Presentation on theme: "Land Management and Natural Hazards Unit"— Presentation transcript:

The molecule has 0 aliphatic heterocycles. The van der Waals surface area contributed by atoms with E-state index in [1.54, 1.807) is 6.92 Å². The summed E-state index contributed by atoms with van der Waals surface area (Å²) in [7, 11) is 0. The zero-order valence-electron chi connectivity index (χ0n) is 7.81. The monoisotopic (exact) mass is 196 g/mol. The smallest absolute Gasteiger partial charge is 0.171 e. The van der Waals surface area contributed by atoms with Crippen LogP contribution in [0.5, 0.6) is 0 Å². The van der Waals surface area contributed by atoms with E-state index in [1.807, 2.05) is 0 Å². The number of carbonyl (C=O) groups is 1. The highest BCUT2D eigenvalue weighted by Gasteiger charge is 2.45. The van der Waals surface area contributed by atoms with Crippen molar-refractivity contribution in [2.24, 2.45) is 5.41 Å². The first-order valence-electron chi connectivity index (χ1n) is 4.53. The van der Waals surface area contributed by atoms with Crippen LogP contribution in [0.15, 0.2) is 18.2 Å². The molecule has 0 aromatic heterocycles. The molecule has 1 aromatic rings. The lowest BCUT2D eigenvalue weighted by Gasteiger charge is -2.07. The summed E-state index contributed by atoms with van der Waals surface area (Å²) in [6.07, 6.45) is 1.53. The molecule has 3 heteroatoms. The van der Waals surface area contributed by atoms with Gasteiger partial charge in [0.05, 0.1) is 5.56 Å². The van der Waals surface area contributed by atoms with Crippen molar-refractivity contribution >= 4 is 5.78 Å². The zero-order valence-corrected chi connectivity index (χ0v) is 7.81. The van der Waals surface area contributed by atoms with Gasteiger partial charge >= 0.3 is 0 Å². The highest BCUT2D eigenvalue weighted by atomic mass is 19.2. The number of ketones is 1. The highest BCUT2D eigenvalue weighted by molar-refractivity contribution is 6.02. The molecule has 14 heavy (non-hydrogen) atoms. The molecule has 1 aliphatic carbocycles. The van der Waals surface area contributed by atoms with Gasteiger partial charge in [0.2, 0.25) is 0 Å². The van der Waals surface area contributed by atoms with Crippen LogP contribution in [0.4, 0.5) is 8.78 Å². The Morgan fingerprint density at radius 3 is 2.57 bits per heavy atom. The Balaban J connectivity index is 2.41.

1 Land Management and Natural Hazards Unit Soil Sampling to Certify the Changes of Organic Carbon in Mineral SoilsStolbovoy Vladimir, Luca Montanarella, Nicola Filippi, Senthil-Kumar Selvaradjou and Javier GallegoEuropean Commission, Joint Research Centre, Institute for Environment and SustainabilityLand Management & Natural Hazards Unit, Ispra (VA), ItalyMany soil functions are driven by the soil organic carbon (SOC) content, (e.g. fertility, buffering capacity, adsorption and absorption of chemicals, filtering to maintain water quality, regulation of atmospheric gas composition, etc.). The SOC is a universal soil quality indicator, which is also critical to monitor the major global environmental conventions on climate change (UNFCC), biodiversity (CBD) and desertification (UNCCD). The detection of the SOC changes is very complicated and is mostly applicable to scientific research at present.IntroductionAverage deviation (AveDev) declines with the higher average (Average) SOC content. This illustrates that the uncertainty of the verification is less where the soil approaches the SOC saturation.Figure 1. The randomized template (a) unifies identification of the sampling sites. The fitting with the field defines dimension of the template (b) and makes computation of the position of the profiles and sampling points easy (c).a. Randomized template7940100449316675464324795245851535617243978911825689422851770343173428450613387274810286688469751290762341992602979219455720807821839871938745914303935498239646896771381651537113626635255562Maxisa) Croplandb) Pasturec) Forestb. Fitting of the field (red) with the template.ObjectiveThis study is to develop a simple, transparent, measurable and cost effective method to detect the changes in the SOC in soils.The sampling depths (Figure 2) tend to minimize amount of samples and make sampling consistent with the European monitoring of the forest soils.A new Area-Frame Randomized Soil Sampling (AFRSS) combines traditional composite soil sampling with random position of the sampling sites based on randomized template (Figure 1).MethodsRepresent the plot/field margins in coordinates of the standard local projection used for topographic or cadastral maps (Figure 1b).Define Maxis value to setup a square accordingly.Overlay on the square the template with 100 points numbered from 1 to 100, as represented in Figure 1a.Determine the number ‘n’ of sampling sites that is conditioned by the plot area (Table 1) and the need to keep the costs to a minimum.Select the first ‘n’ points of the grid if they fall inside the plot. Otherwise select subsequent sampling point (n + 1, n + 2, etc.) until you have ‘n’ points inside the plot (Figure 1b).The implementation of the AFRSS needs to:c. Sampling siteLaboratory costs of the analysis per unit of carbon (tC) is less for the fields with the bigger size. For example, for the average carbon sink about 1.5 tC/ha and prize of the analysis 16 euro per sample the analysis cost is as much as 33 Euro in one tC. This cost will be less than 1 Euro if the field size is 50 ha.ProfilePoint for composite samplePoint = GS/5GS Grid sizeProfile = GS/2GS = Maxis /10Table 1. Number of sampling sites depending on the field size.EurotCSize of the field, haNumber of sampling sites<535-10410-255>25Figure 2. Sampling depths are different for: a. Cropland (homogeneous ploughed horizon), b. Pasture (gradual change of the SOC content) and c. Forest (litter and mineral soil). This substantialization avoids over sampling and links the AFRSS with the monitoring of the forest soils in Europe.The conventional sampling (IPCC, 2003) requests detecting the changes in carbon stock with the 95% confidential level. At an observed variability of carbon content in the test fields the laboratory analysis results in 576 (cropland) and 800 (pasture) Euro per one tC. The AFRSS ignores soil variability, which reduces the laboratory costs to the practical level (e.g. 8 and 24 Euro per tC for cropland and pasture respectively).CalculationsThe changes in C stock (ΔSOCstock) is a difference between average reference and new measurementΔSOCstock = SOCrefstock - SOCnewΔSOCstock ± s(ΔSOCstock )The changes are given inLand coverConventional (IPCC, 2003)This study (AFRSS)Variability%Number of samplesCost per tCCropland9216576n.a.38Pasture1530080024Source: Stolbovoy et al., 2006Reproducibility (RP) is a difference in the averages resulting from two parallel samplings, which is an error of the average coming from the spatial shift of the sites positioning in the course of the repeated parallel sampling. The RP shows the minimum detectable difference in C stock.ReferencesIntergovernmental Panel on Climate Change (IPCC), Penman J., M. Gytarsky, T. Hiraishi, T. Krug, D. Kruger, R. Pipatti, L. Buendia, K. Miwa, T. Ngara, K. Tanabe and F. Wagner (Eds). Good Practice Guidance for Land Use, Land Use Change and Forestry. IPCC/OECD/IEA/IGES, Hayama, Japan.Stolbovoy, V., L. Montanarella, N. Filippi, S. Selvaradjou, P. Panagos and J. Gallego, Soil Sampling Protocol to Certify the Changes of Organic Carbon Stock in Mineral Soils of European Union. EUR EN, 12 pp. Office for Official Publications of the European Communities, Luxembourg.Results & ConclusionsThe test of the RP of the AFRSS method in the cropland (region Piemonte, Italy) shows that changes greater than 3 % of initial C stock can be verified. For example, for the cropland (Skeletic Cambisol) with the SOC stock tC/ha only measures having potential to accumulate more than tC/ha can be applied.RP(%) = (SOCnew / SOCrefstock )*100AcknowledgementsThe authors thank Mauro Piazzi and Fabio Petrella from the Soil Department of the Institute for Forestry and Environment (IPLA, Region Piemonte, Italy) for their collaboration.Technical ContactVladimir StolbovoyEuropean CommissionJoint Research Centre, Ispra (VA), ItalyTel • FaxCongress ContactLuca MontanarellaDG Joint Research CentreExhibition Booth No. 313